The Sweet Spot

Pastry Chef & Traveler

Rosemary Focaccia

Focaccia is popular Italian flat bread, often time, topped with fresh herbs, olives and sometimes with meat, vegetables and cheese. It may sound like a pizza but it’s not.

Focaccia doughs are similar in style and texture to pizza doughs, consisting of high-gluten flour, oil, water, salt and yeast. It is typically rolled out or pressed by hand into a thick layer of dough and then baked in a stone-bottom or hearth oven. Bakers often puncture the bread with a knife to relieve bubbling on the surface of the bread.

Also common is the practice of dotting the bread. This creates multiple wells in the bread by using a finger or the handle of a utensil to poke the unbaked dough. As a way to preserve moisture in the bread, olive oil is then spread over the dough, by hand or with a pastry brush prior to rising and baking.

excerpt from wikipedia

I’m not a bread person, but Focaccia is one of the few artisan breads that I like. I made focaccia once in LCB a couple of years back and have never made it again. It was lovely to dip them in balsamic vinegar, even better if it’s caramelized for the deep sweet and sour flavour.

Focaccia
(adapted from Aaron Cooks Italian)

makes 1 large loaf or 2 medium sized loaves

500g strong bread flour, plus extra for dusting
15g instant dried yeast
2 tsp salt
300ml warm water
50ml olive oil, plus extra for brushing over the loaf
1 tbsp clear honey mixed with 1 tbsp warm water
4 sprigs of rosemary, leaves only
large pinch of sea salt crystals

Mix flour, yeast and salt together in a large mixing bowl. Stir in the water and olive oil and mix thoroughly until the dough comes away cleanly from the side of the bowl.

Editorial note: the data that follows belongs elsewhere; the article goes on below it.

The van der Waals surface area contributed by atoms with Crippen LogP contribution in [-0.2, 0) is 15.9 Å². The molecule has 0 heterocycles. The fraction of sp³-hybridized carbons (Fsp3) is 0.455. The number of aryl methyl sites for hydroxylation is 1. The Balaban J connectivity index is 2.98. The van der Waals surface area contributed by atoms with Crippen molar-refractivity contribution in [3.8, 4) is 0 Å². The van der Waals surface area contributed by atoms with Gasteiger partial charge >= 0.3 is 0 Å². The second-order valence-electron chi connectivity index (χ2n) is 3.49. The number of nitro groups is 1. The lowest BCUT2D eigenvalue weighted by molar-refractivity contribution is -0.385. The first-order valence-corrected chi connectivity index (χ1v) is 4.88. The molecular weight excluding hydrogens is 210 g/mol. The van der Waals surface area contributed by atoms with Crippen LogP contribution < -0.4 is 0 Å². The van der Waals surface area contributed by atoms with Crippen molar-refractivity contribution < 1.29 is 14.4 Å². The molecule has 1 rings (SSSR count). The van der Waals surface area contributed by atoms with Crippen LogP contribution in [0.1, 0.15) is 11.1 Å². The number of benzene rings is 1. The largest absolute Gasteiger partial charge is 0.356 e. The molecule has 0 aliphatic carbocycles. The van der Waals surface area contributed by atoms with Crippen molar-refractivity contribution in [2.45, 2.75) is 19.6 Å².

Tip the dough out on to a lightly floured work surface and knead until smooth and springy (about 10 minutes).

Oil a bowl and put in the dough. Cover with a damp cloth and set asaid in a warm place to rise for 1 hour.

When the dough has almost doubled in volume, tip it on to a baking pan, slightly greased, and spread it into a thick slab with your fingertips. Cover with a damp cloth and set aside for further 30 minutes.

Meanwhile, preheat oven to 230 C. Place a roasting tin half full of hot water in the bottom of the oven. To fill the oven with steam, give the tin a little shake as the bread goes in to bake. The steam will stop the crusts on the loaves cracking.

When the dough has risen again, make little pits all over the surface with your fingertips. Brush the top with thinned honey and press in rosemary, press in olives if you like. Drizzle the loaf with olive oil and sprinkle over sea salt crystals.

As soon as the loaf goes in the oven, turn the temperature down to 220 C and bake for 25-30 minutes.

dipped in olive oil, balsamic vinegar and rosemary.

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4 Comments on Rosemary Focaccia

  1. wendyywy @ Table for 2 or more.....
    Thursday, June 17, 2010 at 10:10 AM (4 years ago)

    Oh yes I love this!!!!
    I tried making this once, but had a hard time finishing it cos I sprinkled too much salt , too salty leh.
    So threw away half the bread.

  2. pigpigscorner
    Thursday, June 17, 2010 at 4:20 PM (4 years ago)

    Looks so pretty with the rosemary!

  3. Sonia (Nasi Lemak Lover)
    Thursday, June 17, 2010 at 6:04 PM (4 years ago)

    Bookmark this, i like savoury way of bread..

  4. cribs
    Friday, June 18, 2010 at 12:47 PM (4 years ago)

    It looks pretty but I wonder how my kids will react when they see this. They are not used in this kind of food.

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